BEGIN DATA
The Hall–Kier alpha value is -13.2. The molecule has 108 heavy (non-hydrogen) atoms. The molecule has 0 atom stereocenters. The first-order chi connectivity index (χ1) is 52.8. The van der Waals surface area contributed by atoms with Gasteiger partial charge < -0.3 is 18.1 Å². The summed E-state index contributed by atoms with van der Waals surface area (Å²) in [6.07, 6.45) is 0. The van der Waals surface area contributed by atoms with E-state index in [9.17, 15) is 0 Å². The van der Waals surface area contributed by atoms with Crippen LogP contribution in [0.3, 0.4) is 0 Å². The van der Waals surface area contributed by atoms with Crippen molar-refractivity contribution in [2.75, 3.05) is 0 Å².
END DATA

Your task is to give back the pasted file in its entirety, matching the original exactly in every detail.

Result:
The Hall–Kier alpha value is -13.2. The molecule has 108 heavy (non-hydrogen) atoms. The molecule has 0 atom stereocenters. The first-order chi connectivity index (χ1) is 52.8. The van der Waals surface area contributed by atoms with Gasteiger partial charge < -0.3 is 18.1 Å². The summed E-state index contributed by atoms with van der Waals surface area (Å²) in [6.07, 6.45) is 0. The van der Waals surface area contributed by atoms with E-state index in [9.17, 15) is 0 Å². The van der Waals surface area contributed by atoms with Crippen LogP contribution in [0.3, 0.4) is 0 Å². The van der Waals surface area contributed by atoms with Crippen molar-refractivity contribution in [2.75, 3.05) is 0 Å².